Unifying social media, content marketing, ad performance and optimization, Percolate has attracted more than 200 clients including Airbnb and Johnson & Johnson. Brier, the startup's highly regarded chief, says "the key to creating the right kind of culture at a company is to empower talented people to make independent and creative decisions, while also making sure everyone understands the shared mission, vision, and values."
Director of Digital Marketing
Call to order a pizza? Bah. Smartphone app? Who has the time? Tweeting an emoji to order a pizza? Now you're talking. That idea, developed with agency Crispin Porter + Bogusky, scored an extra large serving of publicity for Domino's and even won a coveted Titanium Grand Prix at the Cannes Lions. The business brain behind such initiatives on the client side is Gadsby, who has managed to balance consistent innovation with real consumer benefit.
“We are always looking to find innovative and convenient ways for our customers to order and enjoy Domino’s," she says. "Our recently released emoji ordering, which is a fun and unique way to order pizza and engage with the brand, is just one example of the cutting-edge ideas we like to pursue.”
The Last of Us is not simply one of the best video games ever written. It is unequivocally one of the greatest entertainment experiences ever created. Although it was released in 2013 on the PlayStation 3, the bleak, post-apocalyptic game has maintained its popularity, and the "remastered" version is now the centerpiece of Sony's most popular PlayStation 4 bundle. A Hollywood adaptation is in the works, too.
Guiding the storytelling that made the game a smash hit, Druckmann created a powerful narrative of love, loss and endurance driven forward by equal amounts of adrenaline and heartache. Currently working on Naughty Dog's highly anticipated 2016 release, Uncharted 4, Druckmann tells Adweek that we've entered an era in which "technology is no longer a limitation for narrative—the sky is the limit for creators of all types."
Chief Content Officer
With more than 55,000 content creators generating 10 billion (yes, that's billion) monthly views on YouTube and elsewhere, Maker Studios has taken digital programming to mind-boggling new heights—and gotten bought up by Disney along the way.
So how does McPherson find signals in the noise and keep the multi-channel network moving forward in innovative, productive and creative ways? "I work to eliminate fear, both in myself and for my team," she says. "For creativity to thrive, people have to feel safe to make mistakes—and even to sometimes fail." Workplace culture at Maker plays other important roles in the creative process, she says. "I've had 'walking meetings' where a colleague and I head outside to take advantage of the Southern California weather, or playing with a dog (Maker is dog-friendly), or meditating at some point during the day—even just for a few minutes—can bring new perspective to any challenge."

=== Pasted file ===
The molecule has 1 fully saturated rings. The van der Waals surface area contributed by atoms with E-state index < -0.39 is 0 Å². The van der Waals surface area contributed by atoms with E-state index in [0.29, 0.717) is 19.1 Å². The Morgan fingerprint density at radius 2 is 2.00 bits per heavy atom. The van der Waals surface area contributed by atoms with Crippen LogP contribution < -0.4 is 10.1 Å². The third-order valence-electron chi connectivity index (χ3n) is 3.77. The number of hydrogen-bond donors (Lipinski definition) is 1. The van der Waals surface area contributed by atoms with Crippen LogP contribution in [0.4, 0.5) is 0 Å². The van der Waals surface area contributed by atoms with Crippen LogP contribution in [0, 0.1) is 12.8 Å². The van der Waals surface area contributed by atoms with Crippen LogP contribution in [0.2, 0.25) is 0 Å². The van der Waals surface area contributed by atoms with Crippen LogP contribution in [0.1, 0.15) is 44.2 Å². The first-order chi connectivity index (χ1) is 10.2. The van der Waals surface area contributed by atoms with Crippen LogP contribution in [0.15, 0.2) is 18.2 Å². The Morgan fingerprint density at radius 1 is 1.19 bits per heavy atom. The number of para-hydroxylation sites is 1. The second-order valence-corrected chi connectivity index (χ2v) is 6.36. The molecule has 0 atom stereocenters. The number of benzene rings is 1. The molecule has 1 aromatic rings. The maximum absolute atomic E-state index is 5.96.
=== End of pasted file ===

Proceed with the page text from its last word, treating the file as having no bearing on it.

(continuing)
Chief Technology Officer
More than two decades after revolutionizing the video game industry by creating iconic titles like Wolfenstein 3-D and Doom, Carmack again got the attention of game enthusiasts in 2012. But that's not to say they all bought into his eccentric new vision: a virtual reality headset he literally cobbled together with duct tape and began showing off at E3.
Soon the world came around. He joined emerging VR leader Oculus in 2013, and Facebook bought the company for $2 billion in 2014. Today he is the driving technical force for a product expected to propel an entire industry forward when it launches in early 2016. "Every new platform starts with the familiar creative modes awkwardly pushed onto it. Only once a basic level of confidence is gained can the new aspects of the platform really start to come into their own. Next year will be 'year one' of consumer VR, and we won't be through the awkward phase yet," Carmack tells Adweek. "We probably have a decade of solid improvements to look forward to as the technology and content co-evolve before we start looking at it as a mature field."
More of Adweek’s Creative 100:
Check out all the honorees by category:
• 30 Copywriters, Art Directors and Creative Directors
• 10 Chief Creative Officers
• 10 Digital Innovators
• 10 Branded Content Creators
• 10 Viral Content Creators
• 10 Commercial Directors
• 10 Visual Artists
• 10 Celebrities and Influencers
This story first appeared in the July 20 issue of Adweek magazine. Click here to subscribe.